Archive for February 9, 2010

Tiny Solar-Powered Sensor Harvests Energy From Surroundings | Inhabitat

Posted in Uncategorized on February 9, 2010 by nuKnuK

It’s easy enough to find a solar-powered charger for iPods, cell phones, and other gadgets, but this ultra-tiny solar-powered sensor system is smaller than anything else on the market — 1,000 times smaller than standard systems, in fact. Developed at the University of Michigan, the 2.5 x 3.5 x 1 millimeter system is the smallest in the world, and it can harvest energy from its surroundings almost perpetually.

Measuring in at 9 cubic millimeters, the micro sensor requires half a volt to operate, but the device can put out up to 4 volts of power with reasonable indoor lighting. It probably won’t be on store shelves any time soon, but the solar-powered system could be used to make environmental sensor networks that keep track of water and air quality both cheaper and more efficient. The device also has a number of possible medical applications — for example, it could monitor pressure changes in the eyes for patients with glaucoma. Eventually, the sensor could be powered by heat or movement and used inside the body.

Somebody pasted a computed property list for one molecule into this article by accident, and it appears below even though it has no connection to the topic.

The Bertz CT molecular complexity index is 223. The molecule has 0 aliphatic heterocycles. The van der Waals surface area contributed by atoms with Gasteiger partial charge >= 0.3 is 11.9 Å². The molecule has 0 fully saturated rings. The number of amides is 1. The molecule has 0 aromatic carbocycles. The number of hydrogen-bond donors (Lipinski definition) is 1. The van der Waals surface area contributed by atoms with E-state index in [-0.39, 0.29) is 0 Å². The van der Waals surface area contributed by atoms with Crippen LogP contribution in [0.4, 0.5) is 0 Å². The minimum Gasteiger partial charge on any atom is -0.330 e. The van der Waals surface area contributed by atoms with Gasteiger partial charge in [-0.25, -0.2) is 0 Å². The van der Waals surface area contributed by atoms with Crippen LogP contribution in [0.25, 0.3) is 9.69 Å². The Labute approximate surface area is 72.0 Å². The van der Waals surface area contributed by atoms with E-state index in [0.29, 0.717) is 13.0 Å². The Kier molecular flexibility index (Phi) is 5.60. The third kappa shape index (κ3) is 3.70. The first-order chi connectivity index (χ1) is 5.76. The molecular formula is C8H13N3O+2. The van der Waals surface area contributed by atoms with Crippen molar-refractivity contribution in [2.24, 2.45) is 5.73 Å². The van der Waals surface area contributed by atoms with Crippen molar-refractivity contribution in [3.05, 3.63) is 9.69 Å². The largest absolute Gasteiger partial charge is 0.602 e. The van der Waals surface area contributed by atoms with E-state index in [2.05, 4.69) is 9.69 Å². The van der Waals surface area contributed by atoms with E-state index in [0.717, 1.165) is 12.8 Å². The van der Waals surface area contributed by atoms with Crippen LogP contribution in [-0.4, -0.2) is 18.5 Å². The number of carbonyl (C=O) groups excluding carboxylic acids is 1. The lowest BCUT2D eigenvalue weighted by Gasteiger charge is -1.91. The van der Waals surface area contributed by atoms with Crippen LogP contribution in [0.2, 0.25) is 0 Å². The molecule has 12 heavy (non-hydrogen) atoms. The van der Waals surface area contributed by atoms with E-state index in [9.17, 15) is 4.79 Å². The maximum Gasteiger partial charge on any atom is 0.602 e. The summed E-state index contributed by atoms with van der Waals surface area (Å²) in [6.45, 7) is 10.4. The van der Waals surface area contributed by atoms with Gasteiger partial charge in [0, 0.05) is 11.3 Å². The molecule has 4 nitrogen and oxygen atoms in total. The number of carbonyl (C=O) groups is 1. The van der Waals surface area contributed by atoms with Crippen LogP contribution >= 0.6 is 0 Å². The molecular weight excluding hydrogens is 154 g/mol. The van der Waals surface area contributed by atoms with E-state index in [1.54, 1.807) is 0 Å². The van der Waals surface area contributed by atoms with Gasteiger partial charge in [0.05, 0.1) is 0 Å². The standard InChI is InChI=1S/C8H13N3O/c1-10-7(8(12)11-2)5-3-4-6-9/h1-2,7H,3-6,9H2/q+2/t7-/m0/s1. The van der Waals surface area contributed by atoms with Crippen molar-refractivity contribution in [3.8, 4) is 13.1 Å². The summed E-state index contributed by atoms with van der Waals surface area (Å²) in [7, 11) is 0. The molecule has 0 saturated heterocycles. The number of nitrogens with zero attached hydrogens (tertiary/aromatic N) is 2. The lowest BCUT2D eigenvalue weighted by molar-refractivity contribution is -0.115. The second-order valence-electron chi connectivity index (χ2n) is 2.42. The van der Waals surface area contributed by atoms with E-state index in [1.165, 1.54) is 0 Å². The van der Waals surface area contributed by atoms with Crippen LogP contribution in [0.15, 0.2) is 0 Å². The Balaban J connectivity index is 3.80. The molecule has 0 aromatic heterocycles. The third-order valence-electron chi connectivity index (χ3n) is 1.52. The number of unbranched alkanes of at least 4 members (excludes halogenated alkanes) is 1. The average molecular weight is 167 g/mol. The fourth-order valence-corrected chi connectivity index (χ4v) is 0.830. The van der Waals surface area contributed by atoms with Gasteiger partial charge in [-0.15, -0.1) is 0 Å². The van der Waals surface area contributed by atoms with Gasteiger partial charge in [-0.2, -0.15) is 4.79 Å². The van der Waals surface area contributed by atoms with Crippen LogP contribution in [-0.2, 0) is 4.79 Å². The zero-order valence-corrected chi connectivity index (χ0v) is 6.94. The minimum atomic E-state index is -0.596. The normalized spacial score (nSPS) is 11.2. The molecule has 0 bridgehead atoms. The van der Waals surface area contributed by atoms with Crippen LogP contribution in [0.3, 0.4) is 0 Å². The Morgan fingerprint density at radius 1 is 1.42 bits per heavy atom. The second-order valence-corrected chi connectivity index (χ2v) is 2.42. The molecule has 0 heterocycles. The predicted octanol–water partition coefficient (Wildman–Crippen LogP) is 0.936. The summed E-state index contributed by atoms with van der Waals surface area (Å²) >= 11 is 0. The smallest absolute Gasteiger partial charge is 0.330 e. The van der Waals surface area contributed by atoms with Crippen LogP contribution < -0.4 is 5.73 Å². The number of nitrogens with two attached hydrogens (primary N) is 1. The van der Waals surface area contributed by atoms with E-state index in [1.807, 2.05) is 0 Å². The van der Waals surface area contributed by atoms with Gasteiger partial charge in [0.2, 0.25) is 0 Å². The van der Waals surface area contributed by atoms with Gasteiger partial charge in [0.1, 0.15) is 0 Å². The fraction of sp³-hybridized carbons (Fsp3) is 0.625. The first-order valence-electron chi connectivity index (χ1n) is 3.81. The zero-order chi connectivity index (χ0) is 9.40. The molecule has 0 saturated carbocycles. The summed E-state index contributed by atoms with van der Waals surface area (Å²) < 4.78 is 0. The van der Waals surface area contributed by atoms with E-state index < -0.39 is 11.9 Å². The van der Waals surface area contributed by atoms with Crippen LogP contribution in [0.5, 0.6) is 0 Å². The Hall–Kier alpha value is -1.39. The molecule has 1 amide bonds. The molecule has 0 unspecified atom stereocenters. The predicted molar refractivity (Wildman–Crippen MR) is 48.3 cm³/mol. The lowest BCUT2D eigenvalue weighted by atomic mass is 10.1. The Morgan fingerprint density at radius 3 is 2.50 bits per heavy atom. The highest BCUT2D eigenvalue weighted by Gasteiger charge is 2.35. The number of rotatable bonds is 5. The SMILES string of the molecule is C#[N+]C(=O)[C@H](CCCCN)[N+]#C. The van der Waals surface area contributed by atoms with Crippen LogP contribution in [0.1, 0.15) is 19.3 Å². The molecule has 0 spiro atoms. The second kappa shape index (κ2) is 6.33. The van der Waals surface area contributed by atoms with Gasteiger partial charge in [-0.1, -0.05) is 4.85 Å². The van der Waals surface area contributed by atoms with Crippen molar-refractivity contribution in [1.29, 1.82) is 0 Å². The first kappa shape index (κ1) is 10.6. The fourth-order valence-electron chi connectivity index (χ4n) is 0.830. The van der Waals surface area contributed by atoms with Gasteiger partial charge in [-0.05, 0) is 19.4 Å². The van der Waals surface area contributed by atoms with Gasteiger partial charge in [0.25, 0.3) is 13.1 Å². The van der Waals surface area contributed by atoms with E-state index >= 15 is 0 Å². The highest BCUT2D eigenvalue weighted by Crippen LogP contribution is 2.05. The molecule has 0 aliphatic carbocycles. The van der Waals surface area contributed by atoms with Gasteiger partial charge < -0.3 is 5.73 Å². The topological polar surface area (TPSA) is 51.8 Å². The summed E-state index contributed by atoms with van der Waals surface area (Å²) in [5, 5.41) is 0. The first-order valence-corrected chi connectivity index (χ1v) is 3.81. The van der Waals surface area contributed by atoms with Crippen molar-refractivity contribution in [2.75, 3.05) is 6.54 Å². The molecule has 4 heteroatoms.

Next up: commercializing the sensor. The University of Michigan has plenty of backing for the project from organizations including National Science Foundation, the Defense Advanced Research Projects Agency, the National Institute of Standards and Technology, the Focus Center Research Program. We look forward to seeing what they come up with.

via Tiny Solar-Powered Sensor Harvests Energy From Surroundings | Inhabitat.


This Is a Lunar Rainbow – moonbow – Gizmodo

Posted in Uncategorized on February 9, 2010 by nuKnuK

This is not a rainbow. It’s a moonbow, an extremely rare atmospheric phenomenon caused by the near-full moon that it’s extremely hard to catch. So hard, in fact, that you can only see its colors thanks to long-exposure photography.It was captured by Wally Pacholka last January 20, at the Haleakala Crater on the Island of Maui, Hawaii. The moonbow—or lunar rainbow—is caused when the near-full moon at less than 42 degrees in a dark sky. The colors are so faint that the human eye color receptors can’t be excited enough for the brain to identify them. Therefore, they appear as white arcs to the naked eye. Only by using long-exposure photography you can reveal the diffraction of the moonlight through the microscopic water droplets suspended in the air.

via This Is a Lunar Rainbow – moonbow – Gizmodo.